— Appears in: The Bulletin , 11 June vol. 51 no. 2626 1930; (p. 2-5)

— Review of Here's Luck Lennie Lower 1930 single work novel
An Australian Humourist 1930 single work review
— Appears in: The Sydney Morning Herald , 30 May 1930; (p. 8)

— Review of Here's Luck Lennie Lower 1930 single work novel
'Here's Luck' 1930 single work review
— Appears in: The Queenslander , 10 July 1930; (p. 64)

— Review of Here's Luck Lennie Lower 1930 single work novel
Untitled Franziska , 1930 single work review
— Appears in: The Australian Woman's Mirror , 15 July vol. 6 no. 34 1930; (p. 24)

— Review of Here's Luck Lennie Lower 1930 single work novel
The reviewer praises Lower's narrative skill and describes him as 'one of Australia's brightest humourists'.
The Latest in Paperbacks Graham Clark , 1989 single work review
— Appears in: The Courier-Mail , 3 June 1989; (p. 7)

— Review of Hook's Mountain James McQueen 1982 single work novel ; Here's Luck Lennie Lower 1930 single work novel
A Sydney Realist John Dalley , 1930 single work review
— Appears in: The Bulletin , 11 June vol. 51 no. 2626 1930; (p. 2-5)

— Review of Here's Luck Lennie Lower 1930 single work novel
A Darlinghurst Don Quixote Herb Hild , 1989 single work review
— Appears in: The Canberra Times , 28 May 1989; (p. 20)

— Review of Here's Luck Lennie Lower 1930 single work novel
New Paperbacks Robin Lucas , 1989 single work review
— Appears in: The Sydney Morning Herald , 11 March 1989; (p. 87)

— Review of Here's Luck Lennie Lower 1930 single work novel
Paperbacks Robin Lucas , 1989 single work review
— Appears in: The Age , 11 March 1989; (p. 15)

— Review of Here's Luck Lennie Lower 1930 single work novel
The Latest in Paperbacks Graham Clark , 1989 single work review
— Appears in: The Courier-Mail , 4 March 1989; (p. 7)

— Review of Here's Luck Lennie Lower 1930 single work novel
We Are But Dust, Add Water and We Are Mud': The Comic Language of Here's Luck Peter Kirkpatrick , 2009 single work criticism
— Appears in: Serious Frolic : Essays on Australian Humour 2009; (p. 97-109)
Cranky Jacks : Men Without Women in Steele Rudd's 'On Our Selection' and Lennie Lower's 'Here's Luck' P. D. Edwards , 1992 single work criticism
— Appears in: Reconnoitres : Essays in Australian Literature in Honour of G. A. Wilkes 1992; (p. 79-90)
Edwards examines the similarities between Rudd's Cranky Jack and Lower's Jack Gudgeon, concluding that, while the destruction committed by both characters indirectly affects womenfolk through their menfolk, only Jack Gudgeon is conscious of this. Despite the chaos produced by the men in these stories, women are able to maintain domestic stability, reflecting negatively on the behaviour and character of the men.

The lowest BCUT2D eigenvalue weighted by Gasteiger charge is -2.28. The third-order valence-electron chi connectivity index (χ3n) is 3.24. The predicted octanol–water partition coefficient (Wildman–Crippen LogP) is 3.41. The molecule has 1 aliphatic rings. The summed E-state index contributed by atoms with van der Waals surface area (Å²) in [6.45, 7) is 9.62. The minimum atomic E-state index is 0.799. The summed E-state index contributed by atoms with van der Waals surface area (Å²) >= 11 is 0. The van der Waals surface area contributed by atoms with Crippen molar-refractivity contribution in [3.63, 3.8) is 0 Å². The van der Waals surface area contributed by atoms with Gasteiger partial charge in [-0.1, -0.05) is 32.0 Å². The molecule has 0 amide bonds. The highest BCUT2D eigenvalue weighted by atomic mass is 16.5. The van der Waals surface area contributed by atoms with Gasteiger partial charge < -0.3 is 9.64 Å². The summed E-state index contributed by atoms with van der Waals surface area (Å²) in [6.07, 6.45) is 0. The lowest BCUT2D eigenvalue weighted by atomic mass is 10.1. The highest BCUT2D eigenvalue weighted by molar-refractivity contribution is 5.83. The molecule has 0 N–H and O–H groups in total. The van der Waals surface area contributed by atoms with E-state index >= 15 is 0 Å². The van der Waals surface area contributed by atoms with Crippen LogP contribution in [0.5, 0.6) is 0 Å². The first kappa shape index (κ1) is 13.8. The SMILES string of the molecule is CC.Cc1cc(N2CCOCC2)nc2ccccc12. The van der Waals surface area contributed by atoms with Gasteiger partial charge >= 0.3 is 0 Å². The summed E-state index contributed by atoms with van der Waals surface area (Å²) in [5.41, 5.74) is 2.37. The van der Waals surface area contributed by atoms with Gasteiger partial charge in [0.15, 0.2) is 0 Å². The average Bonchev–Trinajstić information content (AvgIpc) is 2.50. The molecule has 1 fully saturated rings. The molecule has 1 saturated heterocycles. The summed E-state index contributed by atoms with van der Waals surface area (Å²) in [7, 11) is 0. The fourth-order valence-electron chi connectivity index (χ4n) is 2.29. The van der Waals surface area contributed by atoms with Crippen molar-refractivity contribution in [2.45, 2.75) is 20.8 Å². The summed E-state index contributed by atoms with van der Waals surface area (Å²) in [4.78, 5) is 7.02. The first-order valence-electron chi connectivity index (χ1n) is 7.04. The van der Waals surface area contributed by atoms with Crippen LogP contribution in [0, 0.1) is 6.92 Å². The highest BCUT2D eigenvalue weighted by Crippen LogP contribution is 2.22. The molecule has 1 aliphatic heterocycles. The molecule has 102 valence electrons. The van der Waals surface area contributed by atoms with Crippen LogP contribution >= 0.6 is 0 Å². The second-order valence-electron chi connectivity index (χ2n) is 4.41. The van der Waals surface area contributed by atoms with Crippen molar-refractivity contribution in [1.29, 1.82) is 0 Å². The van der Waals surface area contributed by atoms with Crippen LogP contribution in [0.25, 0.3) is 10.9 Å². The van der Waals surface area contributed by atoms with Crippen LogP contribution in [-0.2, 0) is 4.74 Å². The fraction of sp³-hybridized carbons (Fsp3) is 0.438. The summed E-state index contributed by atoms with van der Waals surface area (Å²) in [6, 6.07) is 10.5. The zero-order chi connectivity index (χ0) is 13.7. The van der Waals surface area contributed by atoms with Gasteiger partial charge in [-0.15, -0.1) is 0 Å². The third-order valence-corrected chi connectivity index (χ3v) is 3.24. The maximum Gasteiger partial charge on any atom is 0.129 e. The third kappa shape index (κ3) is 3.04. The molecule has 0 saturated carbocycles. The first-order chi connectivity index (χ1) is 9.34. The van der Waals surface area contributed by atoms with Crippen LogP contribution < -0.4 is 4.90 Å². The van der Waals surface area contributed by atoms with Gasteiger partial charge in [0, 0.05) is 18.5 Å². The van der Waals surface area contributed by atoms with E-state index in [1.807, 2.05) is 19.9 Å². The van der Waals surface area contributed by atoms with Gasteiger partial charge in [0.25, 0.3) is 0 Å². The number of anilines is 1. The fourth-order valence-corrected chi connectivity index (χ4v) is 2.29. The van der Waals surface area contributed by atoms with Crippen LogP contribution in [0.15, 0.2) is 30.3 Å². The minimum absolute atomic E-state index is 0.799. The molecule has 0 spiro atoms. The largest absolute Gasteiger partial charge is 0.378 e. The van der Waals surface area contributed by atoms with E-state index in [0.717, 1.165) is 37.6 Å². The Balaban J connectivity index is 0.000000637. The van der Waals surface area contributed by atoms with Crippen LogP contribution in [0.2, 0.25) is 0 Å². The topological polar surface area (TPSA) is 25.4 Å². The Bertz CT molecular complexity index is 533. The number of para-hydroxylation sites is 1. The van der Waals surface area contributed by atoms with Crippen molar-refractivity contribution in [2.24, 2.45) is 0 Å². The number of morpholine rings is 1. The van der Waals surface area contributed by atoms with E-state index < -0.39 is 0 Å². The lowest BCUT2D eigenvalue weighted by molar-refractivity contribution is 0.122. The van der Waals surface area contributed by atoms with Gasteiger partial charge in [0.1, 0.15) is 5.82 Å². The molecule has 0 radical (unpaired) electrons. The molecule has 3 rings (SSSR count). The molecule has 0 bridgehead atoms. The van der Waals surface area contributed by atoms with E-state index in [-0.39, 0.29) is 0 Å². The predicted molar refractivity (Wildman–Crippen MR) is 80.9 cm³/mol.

Lower Me Down Barry Dickins , 1986 single work biography
— Appears in: Meanjin , Winter vol. 45 no. 2 1986; (p. 207-211)
'Here's Luck' and Lower Ronald McCuaig , 1955 single work criticism biography
— Appears in: The Bulletin , 29 June vol. 76 no. 3933 1955; (p. 2)
Here's Luck i "Lennie Lower (sadly missed)", H. St.P. Scarlett , 1983 single work poetry satire
— Appears in: Oz Shrink Lit. 1983; (p. 45)
y Lennie Lower : He Made a Nation Laugh Bill Hornadge , Pymble : Angus and Robertson , 1993 Z467511 1993 single work biography
The Sphinx at the Tavern Table Keith Willey , 1984 single work criticism
— Appears in: You Might As Well Laugh, Mate: Australian humour in hard times 1984; (p. 42-57)
Willey compares Lennie Lower with the Czechoslovakian humourist, Jaroslav Hasek, to assist his description of the tormented life that produced two novels and a stream of humorous sketches in the 1930s and 1940s. Willey argues that "Lower's genius rested in his ability to ignore the elaborate political and puritanical superstructure which overlaid and ostensibly gave direction to events, and delve instead into the rich and chaotic human life of the underlying infrastructure of his society".
Literary Vaudeville : Lennie Lower’s Comic Journalism Peter Kirkpatrick , 2016 single work criticism
— Appears in: JASAL , vol. 16 no. 1 2016;
'It is entirely possible that vaudeville never really died—at least not in Australia. Susan Lever, for one, has observed that vaudeville-style, self-consciously performative ‘characters’ have had a surprising afterlife in Australian culture. Against the scarcity of successful home-grown sitcoms, she notes the preference of local audiences for revue-style sketch comedy, as well as ‘character’-based variety shows centred upon such diverse comic figures as Graham Kennedy, Norman Gunston (Garry McDonald), and Roy and HG (John Doyle and Greig Pickhaver)—to which might be added Paul Hogan and Shaun Micallef. Even Jane Turner and Gina Riley’s caricatural Kath & Kim suggests that ‘the Australian taste for comedy remains firmly on the side of vaudeville’ (238).' (Introduction)
Last amended 1 Apr 2014 11:29:25